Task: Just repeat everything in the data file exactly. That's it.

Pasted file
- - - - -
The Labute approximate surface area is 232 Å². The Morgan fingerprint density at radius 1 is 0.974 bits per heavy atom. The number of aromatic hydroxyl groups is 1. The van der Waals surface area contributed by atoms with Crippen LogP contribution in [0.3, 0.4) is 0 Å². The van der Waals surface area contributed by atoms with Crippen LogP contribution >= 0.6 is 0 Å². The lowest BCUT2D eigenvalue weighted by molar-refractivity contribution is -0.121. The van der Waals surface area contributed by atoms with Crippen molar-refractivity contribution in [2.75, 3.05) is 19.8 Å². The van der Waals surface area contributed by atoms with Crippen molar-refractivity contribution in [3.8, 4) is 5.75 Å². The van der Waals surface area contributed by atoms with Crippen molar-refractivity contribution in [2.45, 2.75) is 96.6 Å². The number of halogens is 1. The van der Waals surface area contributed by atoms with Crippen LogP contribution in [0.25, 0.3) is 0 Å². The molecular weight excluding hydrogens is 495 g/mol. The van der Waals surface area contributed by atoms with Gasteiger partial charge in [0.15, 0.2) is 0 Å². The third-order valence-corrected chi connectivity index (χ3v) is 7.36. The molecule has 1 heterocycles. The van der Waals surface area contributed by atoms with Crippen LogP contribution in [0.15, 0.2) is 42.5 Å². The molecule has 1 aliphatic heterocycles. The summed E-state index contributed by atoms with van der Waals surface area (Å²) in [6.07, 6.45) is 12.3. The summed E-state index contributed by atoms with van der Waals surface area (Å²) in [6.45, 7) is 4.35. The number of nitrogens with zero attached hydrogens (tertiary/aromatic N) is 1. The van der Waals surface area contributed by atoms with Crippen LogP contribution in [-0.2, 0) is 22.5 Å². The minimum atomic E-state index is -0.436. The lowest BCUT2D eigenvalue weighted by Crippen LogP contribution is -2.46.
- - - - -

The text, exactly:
The Labute approximate surface area is 232 Å². The Morgan fingerprint density at radius 1 is 0.974 bits per heavy atom. The number of aromatic hydroxyl groups is 1. The van der Waals surface area contributed by atoms with Crippen LogP contribution in [0.3, 0.4) is 0 Å². The van der Waals surface area contributed by atoms with Crippen LogP contribution >= 0.6 is 0 Å². The lowest BCUT2D eigenvalue weighted by molar-refractivity contribution is -0.121. The van der Waals surface area contributed by atoms with Crippen molar-refractivity contribution in [2.75, 3.05) is 19.8 Å². The van der Waals surface area contributed by atoms with Crippen molar-refractivity contribution in [3.8, 4) is 5.75 Å². The van der Waals surface area contributed by atoms with Crippen molar-refractivity contribution in [2.45, 2.75) is 96.6 Å². The number of halogens is 1. The van der Waals surface area contributed by atoms with Crippen LogP contribution in [0.25, 0.3) is 0 Å². The molecular weight excluding hydrogens is 495 g/mol. The van der Waals surface area contributed by atoms with Gasteiger partial charge in [0.15, 0.2) is 0 Å². The third-order valence-corrected chi connectivity index (χ3v) is 7.36. The molecule has 1 heterocycles. The van der Waals surface area contributed by atoms with Crippen LogP contribution in [0.15, 0.2) is 42.5 Å². The molecule has 1 aliphatic heterocycles. The summed E-state index contributed by atoms with van der Waals surface area (Å²) in [6.07, 6.45) is 12.3. The summed E-state index contributed by atoms with van der Waals surface area (Å²) in [6.45, 7) is 4.35. The number of nitrogens with zero attached hydrogens (tertiary/aromatic N) is 1. The van der Waals surface area contributed by atoms with Crippen LogP contribution in [-0.2, 0) is 22.5 Å². The minimum atomic E-state index is -0.436. The lowest BCUT2D eigenvalue weighted by Crippen LogP contribution is -2.46.